Background: The metabolism of paracetamol in Asians is thought to differ from Westerners. Detailed clinical features of paracetamol -induced hepatotoxicity among Asians remains largely unreported.
Methods: A retrospective review of adult cases with paracetamol overdose over a five-year duration was performed in two of the largest public institutions in this country. Prevalence and predictive factors for hepatotoxicity were determined.
Results: Data on 1024 patients (median age 23 years, 82.0% female, ethnic groups: Malays 40.8%, Chinese 20.9% , Indian 33.2%) were obtained from January 2005 to December 2009. The median amount of paracetamol ingestion was 10.0 (IQR 5.0 - 15.0) g and the median serum paracetamol level was 274.80 (IQR 70.0 - 640.0) μmol/L at presentation. 75 (7.3%) patients developed hepatotoxicity. 23/ 55 (41.8%) patients who had ingested > 10 g of paracetamol and had a delayed (> 24 hour) administration of N-acetyl cystine (NAC) developed hepatotoxicity. No patients developed acute liver failure nor suffered any mortality (0%). Independent predictors for hepatotoxicity were identified as Malay (OR 2.22, 95% CI = 1.13-4.37) and Chinese (OR 3.26, 95% CI = 1.55-6.84) ethnicity, paracetamol dose > 10 g (OR 2.61, 95% CI = 1.53-4.46), prolonged duration of time from paracetamol ingestion to hospital presentation (> 24 hours OR 10.71, 95% CI = 3.46-33.15) and prolonged duration of time from paracetamol ingestion to NAC administration (> 24 hours OR 9.02, 95% CI = 2.97-27.45).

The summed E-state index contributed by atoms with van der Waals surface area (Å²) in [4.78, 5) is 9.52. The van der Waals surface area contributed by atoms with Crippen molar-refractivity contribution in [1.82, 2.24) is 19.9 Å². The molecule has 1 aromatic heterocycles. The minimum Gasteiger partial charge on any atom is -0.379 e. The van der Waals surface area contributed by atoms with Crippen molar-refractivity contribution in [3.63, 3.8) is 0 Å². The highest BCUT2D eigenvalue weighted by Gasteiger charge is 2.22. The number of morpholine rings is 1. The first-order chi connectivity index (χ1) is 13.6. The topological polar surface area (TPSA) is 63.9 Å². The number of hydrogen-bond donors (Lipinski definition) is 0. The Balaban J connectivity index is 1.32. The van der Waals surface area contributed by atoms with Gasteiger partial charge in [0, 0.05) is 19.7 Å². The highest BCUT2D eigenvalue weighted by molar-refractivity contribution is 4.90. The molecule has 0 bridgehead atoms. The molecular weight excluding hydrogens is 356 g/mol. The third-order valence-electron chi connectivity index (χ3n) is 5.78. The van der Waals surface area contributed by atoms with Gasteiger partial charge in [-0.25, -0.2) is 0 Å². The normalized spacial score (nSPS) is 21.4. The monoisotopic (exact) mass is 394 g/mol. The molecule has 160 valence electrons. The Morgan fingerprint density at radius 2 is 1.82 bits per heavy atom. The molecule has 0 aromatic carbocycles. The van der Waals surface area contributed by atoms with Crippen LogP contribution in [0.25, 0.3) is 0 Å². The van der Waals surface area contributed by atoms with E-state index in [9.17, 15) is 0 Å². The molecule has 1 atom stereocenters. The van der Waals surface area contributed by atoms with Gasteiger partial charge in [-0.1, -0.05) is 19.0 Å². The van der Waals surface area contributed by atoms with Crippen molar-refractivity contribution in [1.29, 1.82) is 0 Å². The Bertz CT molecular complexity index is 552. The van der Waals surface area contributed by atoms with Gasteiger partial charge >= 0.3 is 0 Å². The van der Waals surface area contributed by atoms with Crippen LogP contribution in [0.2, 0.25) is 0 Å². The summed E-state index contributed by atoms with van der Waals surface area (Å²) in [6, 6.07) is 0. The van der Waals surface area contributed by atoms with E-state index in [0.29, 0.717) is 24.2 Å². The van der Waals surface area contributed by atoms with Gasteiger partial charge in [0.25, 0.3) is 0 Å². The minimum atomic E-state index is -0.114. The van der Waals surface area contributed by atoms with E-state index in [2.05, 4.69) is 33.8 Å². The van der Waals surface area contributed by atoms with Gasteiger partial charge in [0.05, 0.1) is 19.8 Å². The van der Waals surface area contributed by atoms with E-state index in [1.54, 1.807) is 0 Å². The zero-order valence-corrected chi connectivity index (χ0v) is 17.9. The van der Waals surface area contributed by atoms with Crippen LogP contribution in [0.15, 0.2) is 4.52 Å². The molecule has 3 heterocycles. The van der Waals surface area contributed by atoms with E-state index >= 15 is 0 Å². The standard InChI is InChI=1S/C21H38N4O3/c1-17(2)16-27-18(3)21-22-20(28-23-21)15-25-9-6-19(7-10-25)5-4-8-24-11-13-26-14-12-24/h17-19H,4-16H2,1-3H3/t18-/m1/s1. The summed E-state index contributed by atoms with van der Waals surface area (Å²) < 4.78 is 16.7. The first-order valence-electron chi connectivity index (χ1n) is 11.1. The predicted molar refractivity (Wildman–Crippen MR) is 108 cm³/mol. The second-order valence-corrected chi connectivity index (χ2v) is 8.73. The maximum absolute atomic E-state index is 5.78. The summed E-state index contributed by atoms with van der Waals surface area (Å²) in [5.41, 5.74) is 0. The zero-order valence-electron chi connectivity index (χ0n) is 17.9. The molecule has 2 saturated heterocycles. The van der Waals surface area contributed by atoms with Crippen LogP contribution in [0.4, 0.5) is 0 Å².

Conclusions: Paracetamol-induced hepatotoxicity rates in a multi-ethnic Asian population was low at 7.3%. Mortality and morbidity were non-existent despite high doses of paracetamol ingestion and delayed presentations to hospital.